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Hospitals brace for underage drinkers

ER visits nearly double over July 4 holiday

By Kay Lazar
Globe Staff / July 3, 2010

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Grim warnings about underage drinking typically go out around prom and graduation season, but a new government report finds that the Fourth of July weekend also packs a potent mix of youth and booze.

Alcohol-related hospital emergency room visits involving patients under age 21 nearly double over the long holiday weekend, according to the federal Substance Abuse and Mental Health Services Administration.

The agency found that, compared with an average July day, daily underage-drinking visits to the ER nationwide shot up 87 percent over the July Fourth weekend in 2008, when the holiday fell on a Friday, making for a three-day weekend.

The agency did not measure ER traffic among underage drinkers when the holiday fell during the week, and it has not yet completed its analysis of last year’s data, when the fourth fell on a Saturday.

But ER chiefs in Greater Boston say the government’s 2008 findings do not surprise them. They, too, have witnessed a jump in the number of intoxicated minors when the Fourth falls on a three-day weekend, and they say they are ready for this year’s onslaught.

“Most teenagers, especially younger teenagers, don’t tolerate alcohol very well,’’ said Dr. John Benanti, chief of emergency medicine at South Shore Hospital. “They are not used to it, and they end up getting injured.’’

Benanti was unable to say precisely how many inebriated young patients they treated over the long holiday weekend last year, but he said he believes the Weymouth-based facility, which has one of the busiest ERs south of Boston, sees more drunk youngsters over the Fourth of July than during prom season.

“Many times parents are stunned and surprised about what happened,’’ said Benanti, who has had the unenviable task of informing parents.

“It’s a very difficult conversation with parents who didn’t have a clue about what is happening,’’ he said.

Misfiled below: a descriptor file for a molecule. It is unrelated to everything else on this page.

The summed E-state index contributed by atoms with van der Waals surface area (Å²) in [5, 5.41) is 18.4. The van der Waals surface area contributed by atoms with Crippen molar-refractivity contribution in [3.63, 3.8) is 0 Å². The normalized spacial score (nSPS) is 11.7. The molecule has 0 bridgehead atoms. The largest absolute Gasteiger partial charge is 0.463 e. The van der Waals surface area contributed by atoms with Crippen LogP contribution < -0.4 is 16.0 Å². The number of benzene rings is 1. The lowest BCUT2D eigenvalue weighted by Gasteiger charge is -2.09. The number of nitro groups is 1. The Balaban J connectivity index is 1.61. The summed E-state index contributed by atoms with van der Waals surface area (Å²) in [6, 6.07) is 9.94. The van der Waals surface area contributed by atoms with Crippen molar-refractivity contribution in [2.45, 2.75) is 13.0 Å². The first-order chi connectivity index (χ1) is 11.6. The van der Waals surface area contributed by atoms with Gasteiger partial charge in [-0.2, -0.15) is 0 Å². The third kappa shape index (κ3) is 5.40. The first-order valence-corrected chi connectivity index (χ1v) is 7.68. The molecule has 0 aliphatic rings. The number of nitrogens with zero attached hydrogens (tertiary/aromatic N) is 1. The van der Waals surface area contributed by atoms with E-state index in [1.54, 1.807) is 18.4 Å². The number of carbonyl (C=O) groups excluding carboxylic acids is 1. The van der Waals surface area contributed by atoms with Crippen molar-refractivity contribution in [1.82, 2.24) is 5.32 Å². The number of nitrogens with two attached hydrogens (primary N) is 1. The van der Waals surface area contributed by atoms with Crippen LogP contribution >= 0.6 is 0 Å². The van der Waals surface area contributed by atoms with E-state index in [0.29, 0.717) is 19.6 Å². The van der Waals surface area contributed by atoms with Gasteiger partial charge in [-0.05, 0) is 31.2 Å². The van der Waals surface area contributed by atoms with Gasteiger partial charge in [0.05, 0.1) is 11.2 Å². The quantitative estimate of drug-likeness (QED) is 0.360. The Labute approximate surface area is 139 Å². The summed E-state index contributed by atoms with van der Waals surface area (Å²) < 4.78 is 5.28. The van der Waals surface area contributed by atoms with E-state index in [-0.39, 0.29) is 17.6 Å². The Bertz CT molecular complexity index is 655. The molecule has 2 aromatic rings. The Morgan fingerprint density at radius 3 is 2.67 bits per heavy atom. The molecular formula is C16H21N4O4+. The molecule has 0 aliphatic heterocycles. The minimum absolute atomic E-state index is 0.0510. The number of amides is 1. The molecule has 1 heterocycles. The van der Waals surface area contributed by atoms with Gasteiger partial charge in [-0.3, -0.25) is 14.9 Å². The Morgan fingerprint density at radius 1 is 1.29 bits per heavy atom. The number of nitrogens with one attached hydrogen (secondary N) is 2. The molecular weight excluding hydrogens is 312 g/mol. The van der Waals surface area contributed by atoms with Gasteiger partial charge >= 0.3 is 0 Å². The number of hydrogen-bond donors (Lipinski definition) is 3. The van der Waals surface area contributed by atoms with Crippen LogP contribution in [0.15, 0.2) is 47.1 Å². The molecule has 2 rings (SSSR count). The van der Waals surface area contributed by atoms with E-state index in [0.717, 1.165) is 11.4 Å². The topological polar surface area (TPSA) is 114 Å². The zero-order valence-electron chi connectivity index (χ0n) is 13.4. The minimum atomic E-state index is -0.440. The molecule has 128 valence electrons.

David DeIuliis, interim state director of Mothers Against Drunk Driving, said his nonprofit gears much of its message about underage drinking to adults because they play a pivotal role.

“I think a lot of adults view drinking as a rite of passage, and that tends to be part of the problem,’’ DeIuliis said. “I don’t think many adults associate it with some of the tragic or long-term consequences. They say: ‘I made it through. What’s the big deal?’ ’’

Dr. Christopher Rosenbaum, an ER physician at UMass Memorial Medical Center in Worcester who specializes in treating overdoses, said his “ridiculously busy’’ emergency room is likely to be swamped this weekend with drunken teens.

“Alcohol kills inhibition and you start doing stupid stuff,’’ Rosenbaum said. “People focus on drunk driving, but it’s everything. It’s being out late and trying drugs for the first time, putting yourself at risk for sexual assault, getting robbed, or getting hit by a car on your way home.’’

At Massachusetts General Hospital in Boston, alcohol-related cases in the ER involving people under 21 jumped 20 percent during the past two July Fourth holiday weekends, and that did not include all of those injured in drunken driving accidents, said Dr. Alasdair Conn, chief of emergency services. He expects this weekend to be just as busy.

Conn said one reason behind the spike is that minors are more likely than adults to engage in binge drinking, downing five or more alcoholic beverages at a time.

And it’s not just quantity, but also the substance, said David Jernigan, director of the Center on Alcohol Marketing and Youth at Johns Hopkins University. In recent years, teens, particularly females, have shifted away from beer and toward hard liquor, which can be eight times more potent, Jernigan said.

The shift, he said, mirrors a sea change by advertisers to market these products particularly to young women. Especially popular are “alcopops,’’ alcohol sweetened by fruit juice or other flavorings and typically sold in cans the size of sodas.

“This,’’ said Jernigan, “is a trend that is a great concern.’’

Kay Lazar can be reached at klazar@globe.com.

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